Whatever you do, please read. We can indulge in conversations about what so-and-so did yesterday or how our coffee wasn't hot enough. At the end of the day, all we've said will be with the wind. Print is not dead.

Reading is crucial to developing our independent thought and autonomy. And please, if you believe that texting is a form of literature, I will do my very best to refrain myself from wishing harmful things upon you. By allowing yourself the time to ingest a novel, you're building your critical thinking skills and reason. I can't stress the importance of it.

I believe that ignorance occurs in most people that don't read. It doesn't matter if you're reading a blog, newspaper, story book or a fucking fortune cookie, just as long as you're enduring some form of narrative that you can muster up a response. There's going to be a time when your phone is dead and you having nothing else but a paper-back mystery and time to kill. It's up to you how you spend that time.

There's a sort of high I get when I'm picking out a new read. By not allowing myself the assurance of a summary, I have the ability to form my own opinions and fully dive into the book. It's an awesome experience, honestly. Now, you might not be an avid reader, but I encourage you to. It will only benefit you, and hey, maybe it'll ignite a conversation with someone you wouldn't expect to talk to.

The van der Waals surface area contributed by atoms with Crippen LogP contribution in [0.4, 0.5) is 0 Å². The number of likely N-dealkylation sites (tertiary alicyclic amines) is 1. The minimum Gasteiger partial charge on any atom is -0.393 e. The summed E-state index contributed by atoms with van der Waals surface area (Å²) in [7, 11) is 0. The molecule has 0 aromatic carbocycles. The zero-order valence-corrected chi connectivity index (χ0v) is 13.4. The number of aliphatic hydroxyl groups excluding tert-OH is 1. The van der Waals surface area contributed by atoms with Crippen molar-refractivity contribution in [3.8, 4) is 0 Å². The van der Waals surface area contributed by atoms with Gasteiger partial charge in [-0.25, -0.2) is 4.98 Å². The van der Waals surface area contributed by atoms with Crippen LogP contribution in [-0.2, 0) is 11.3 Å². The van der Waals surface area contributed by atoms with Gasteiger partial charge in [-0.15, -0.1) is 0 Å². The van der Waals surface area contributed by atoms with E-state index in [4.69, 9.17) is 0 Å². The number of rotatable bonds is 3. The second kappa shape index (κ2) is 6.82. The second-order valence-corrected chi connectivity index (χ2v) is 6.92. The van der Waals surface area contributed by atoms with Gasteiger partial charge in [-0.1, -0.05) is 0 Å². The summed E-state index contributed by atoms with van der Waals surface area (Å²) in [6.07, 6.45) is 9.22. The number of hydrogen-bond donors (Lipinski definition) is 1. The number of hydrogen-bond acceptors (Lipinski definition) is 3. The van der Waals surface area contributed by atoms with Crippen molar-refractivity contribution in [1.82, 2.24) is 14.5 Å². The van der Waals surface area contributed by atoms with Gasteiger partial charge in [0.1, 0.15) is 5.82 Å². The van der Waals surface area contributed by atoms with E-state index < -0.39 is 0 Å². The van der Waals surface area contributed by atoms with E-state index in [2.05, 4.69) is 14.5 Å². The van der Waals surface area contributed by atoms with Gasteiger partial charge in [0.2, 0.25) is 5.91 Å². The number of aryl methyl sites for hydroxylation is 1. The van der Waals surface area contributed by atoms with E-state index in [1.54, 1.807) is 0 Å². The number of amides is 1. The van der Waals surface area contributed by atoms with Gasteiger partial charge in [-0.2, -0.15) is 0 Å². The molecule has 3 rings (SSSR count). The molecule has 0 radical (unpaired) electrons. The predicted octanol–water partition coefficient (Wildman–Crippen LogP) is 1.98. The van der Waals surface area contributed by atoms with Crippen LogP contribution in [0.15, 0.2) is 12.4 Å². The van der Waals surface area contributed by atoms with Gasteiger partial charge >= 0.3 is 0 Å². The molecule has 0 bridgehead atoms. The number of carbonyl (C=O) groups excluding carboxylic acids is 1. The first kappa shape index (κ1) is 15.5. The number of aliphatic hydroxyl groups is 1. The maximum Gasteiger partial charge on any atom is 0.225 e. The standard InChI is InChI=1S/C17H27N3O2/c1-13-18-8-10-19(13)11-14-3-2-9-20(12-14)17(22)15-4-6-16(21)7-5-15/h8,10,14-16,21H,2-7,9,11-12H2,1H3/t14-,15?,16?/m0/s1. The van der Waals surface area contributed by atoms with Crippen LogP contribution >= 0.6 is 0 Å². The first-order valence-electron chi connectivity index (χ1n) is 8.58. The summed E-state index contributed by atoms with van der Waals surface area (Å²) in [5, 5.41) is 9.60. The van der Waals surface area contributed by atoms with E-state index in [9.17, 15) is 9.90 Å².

Drink My Kool-Aid

I am a firm believer in perspective. We can hold our heads up high, cock our shoulders back and perform the ultimate gesture of confidence, however when cast in shadow, even the most angelic things can look satanic. We've been trained from generation to generation to see darkness as the villain. That a gloom and disrupted smile are signs of creep or trouble. It is these signs that have aided in formulating our culture into a cynical society, erupted with violence and ignorance. Perspective is our lacking factor.